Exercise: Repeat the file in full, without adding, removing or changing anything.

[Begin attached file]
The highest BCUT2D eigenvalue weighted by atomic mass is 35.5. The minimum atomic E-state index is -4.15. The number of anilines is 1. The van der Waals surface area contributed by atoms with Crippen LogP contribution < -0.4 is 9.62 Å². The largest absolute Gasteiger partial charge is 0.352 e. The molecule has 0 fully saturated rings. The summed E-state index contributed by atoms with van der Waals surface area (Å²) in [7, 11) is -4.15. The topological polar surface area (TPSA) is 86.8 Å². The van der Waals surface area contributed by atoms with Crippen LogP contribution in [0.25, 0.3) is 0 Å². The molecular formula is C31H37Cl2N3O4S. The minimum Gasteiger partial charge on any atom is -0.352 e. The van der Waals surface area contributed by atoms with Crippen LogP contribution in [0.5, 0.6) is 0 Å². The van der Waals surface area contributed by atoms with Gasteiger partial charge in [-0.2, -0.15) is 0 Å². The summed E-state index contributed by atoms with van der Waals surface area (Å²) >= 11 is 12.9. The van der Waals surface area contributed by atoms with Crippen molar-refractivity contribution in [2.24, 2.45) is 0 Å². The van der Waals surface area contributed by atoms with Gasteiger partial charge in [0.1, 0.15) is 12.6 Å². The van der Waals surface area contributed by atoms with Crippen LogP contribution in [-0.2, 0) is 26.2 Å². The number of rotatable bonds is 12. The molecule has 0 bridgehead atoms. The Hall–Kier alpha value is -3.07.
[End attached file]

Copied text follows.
The highest BCUT2D eigenvalue weighted by atomic mass is 35.5. The minimum atomic E-state index is -4.15. The number of anilines is 1. The van der Waals surface area contributed by atoms with Crippen LogP contribution < -0.4 is 9.62 Å². The largest absolute Gasteiger partial charge is 0.352 e. The molecule has 0 fully saturated rings. The summed E-state index contributed by atoms with van der Waals surface area (Å²) in [7, 11) is -4.15. The topological polar surface area (TPSA) is 86.8 Å². The van der Waals surface area contributed by atoms with Crippen LogP contribution in [0.25, 0.3) is 0 Å². The molecular formula is C31H37Cl2N3O4S. The minimum Gasteiger partial charge on any atom is -0.352 e. The van der Waals surface area contributed by atoms with Crippen LogP contribution in [0.5, 0.6) is 0 Å². The van der Waals surface area contributed by atoms with Gasteiger partial charge in [-0.2, -0.15) is 0 Å². The summed E-state index contributed by atoms with van der Waals surface area (Å²) >= 11 is 12.9. The van der Waals surface area contributed by atoms with Crippen molar-refractivity contribution in [2.24, 2.45) is 0 Å². The van der Waals surface area contributed by atoms with Gasteiger partial charge in [0.1, 0.15) is 12.6 Å². The van der Waals surface area contributed by atoms with Crippen LogP contribution in [-0.2, 0) is 26.2 Å². The number of rotatable bonds is 12. The molecule has 0 bridgehead atoms. The Hall–Kier alpha value is -3.07.